“We planned on the full reconstruction of Mingus Avenue in 2016 from Willard to 10th Street,” Rodriguez said. “There were some issues that delayed the project so only $278,000 of the budgeted $6.4 million was expected to be used by revision time. At the same time, we planned on only $337,000 to complete the 12th Street project and that number rose to $677,000 to complete.”
Using an example from enterprise funds, Rodriguez showed that in 2016 the city budgeted $14,739,405, most of which would be for planned construction on one project. By year’s end, however, the figure had changed to a mere $4,907,300.
For 2017, the city budgeted $13,686,425 for enterprise fund projects.
“In fiscal year 2016, we budgeted to spend $12.8 million on construction of the Riverfront Reclamation plant and during the fiscal year 2017 planning we realized that we would only use about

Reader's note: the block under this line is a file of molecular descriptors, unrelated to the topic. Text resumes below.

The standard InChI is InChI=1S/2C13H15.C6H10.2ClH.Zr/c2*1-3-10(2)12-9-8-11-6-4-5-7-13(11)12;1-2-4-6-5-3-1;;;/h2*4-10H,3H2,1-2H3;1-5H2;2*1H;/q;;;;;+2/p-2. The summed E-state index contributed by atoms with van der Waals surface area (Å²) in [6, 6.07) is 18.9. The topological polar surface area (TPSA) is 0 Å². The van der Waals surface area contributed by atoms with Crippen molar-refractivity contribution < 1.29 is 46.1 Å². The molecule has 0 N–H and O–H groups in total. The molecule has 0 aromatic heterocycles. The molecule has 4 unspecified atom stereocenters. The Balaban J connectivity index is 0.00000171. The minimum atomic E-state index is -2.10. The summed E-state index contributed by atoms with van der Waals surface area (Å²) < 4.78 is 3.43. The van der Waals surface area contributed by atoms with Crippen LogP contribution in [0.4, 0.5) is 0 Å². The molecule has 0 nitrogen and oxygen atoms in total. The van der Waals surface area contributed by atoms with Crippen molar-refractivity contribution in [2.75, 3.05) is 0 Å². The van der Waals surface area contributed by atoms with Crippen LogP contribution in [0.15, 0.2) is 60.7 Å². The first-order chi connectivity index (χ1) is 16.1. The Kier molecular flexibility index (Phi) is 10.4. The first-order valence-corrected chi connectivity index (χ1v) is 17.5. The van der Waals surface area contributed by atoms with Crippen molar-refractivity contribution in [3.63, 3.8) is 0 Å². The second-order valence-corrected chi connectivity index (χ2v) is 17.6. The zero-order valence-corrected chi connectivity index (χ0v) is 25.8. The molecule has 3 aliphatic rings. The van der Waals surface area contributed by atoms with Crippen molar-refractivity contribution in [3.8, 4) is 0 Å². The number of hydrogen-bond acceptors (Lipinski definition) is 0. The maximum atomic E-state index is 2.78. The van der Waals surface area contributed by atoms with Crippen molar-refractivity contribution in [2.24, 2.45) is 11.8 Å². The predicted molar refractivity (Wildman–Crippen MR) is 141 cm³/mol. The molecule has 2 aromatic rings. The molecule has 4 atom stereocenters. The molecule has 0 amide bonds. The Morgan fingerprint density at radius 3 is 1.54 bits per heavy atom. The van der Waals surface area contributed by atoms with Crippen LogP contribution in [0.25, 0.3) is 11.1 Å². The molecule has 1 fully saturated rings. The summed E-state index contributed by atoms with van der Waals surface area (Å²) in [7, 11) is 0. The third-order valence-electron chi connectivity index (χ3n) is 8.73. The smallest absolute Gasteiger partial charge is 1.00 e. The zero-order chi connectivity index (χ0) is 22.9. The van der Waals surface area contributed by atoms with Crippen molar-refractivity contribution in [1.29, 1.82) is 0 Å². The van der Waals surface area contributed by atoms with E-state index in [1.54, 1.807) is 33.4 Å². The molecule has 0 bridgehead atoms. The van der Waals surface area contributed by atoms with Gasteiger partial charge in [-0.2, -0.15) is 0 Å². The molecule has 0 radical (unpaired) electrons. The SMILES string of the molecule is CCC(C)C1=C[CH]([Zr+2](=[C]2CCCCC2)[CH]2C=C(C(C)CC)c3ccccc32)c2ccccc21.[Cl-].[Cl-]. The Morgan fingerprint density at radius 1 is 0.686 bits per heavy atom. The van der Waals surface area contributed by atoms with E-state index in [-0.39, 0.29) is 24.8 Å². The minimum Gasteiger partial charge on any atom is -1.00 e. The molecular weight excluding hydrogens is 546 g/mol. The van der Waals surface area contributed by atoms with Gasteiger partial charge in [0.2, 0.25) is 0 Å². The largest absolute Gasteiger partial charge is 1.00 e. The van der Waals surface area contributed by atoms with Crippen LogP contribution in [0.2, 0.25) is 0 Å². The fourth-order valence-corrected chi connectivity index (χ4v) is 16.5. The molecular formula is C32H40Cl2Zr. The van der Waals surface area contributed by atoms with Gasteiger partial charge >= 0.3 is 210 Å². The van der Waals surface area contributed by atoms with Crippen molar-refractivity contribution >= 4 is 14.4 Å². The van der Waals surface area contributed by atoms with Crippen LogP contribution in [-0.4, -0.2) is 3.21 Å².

$3 million in 2016,” Rodriguez said. “We then re-estimated the costs that might be needed in fiscal year 2017 and budgeted that amount.”
Likewise, $2,100,000 was budgeted for airport construction in 2016. By the time the budget was approved, this was reduced to $113,000.
“We planned on completing the entire pavement preservation of the runway at the airport, using an Arizona Department of Transportation aviation grant,” Rodriguez said. “However, only $113,000 of the $1.95 million was actually planned to be spent by revision time.
“These same type of revisions happen when the actual numbers are produced and audited. Remember that the budget numbers are compiled and presented up to six months before the beginning of the fiscal year, the revised numbers are compiled and presented with about three months of data into the fiscal year and the actual number are compiled and presented well after the close of the fiscal year.”
According to Rodriguez, repeated or rolled over projects such as the airport pavement preservation may “carry their funding with them over the same years .... the pavement preservation project at the airport will carry its grant money into the following fiscal year in order to complete the project.”
Regarding grant funds, Rodriguez said, “Locating some grants will not take much time, such as the Governor’s Office of Highway Safety grants which are available from year to year and we have been very successful to obtain.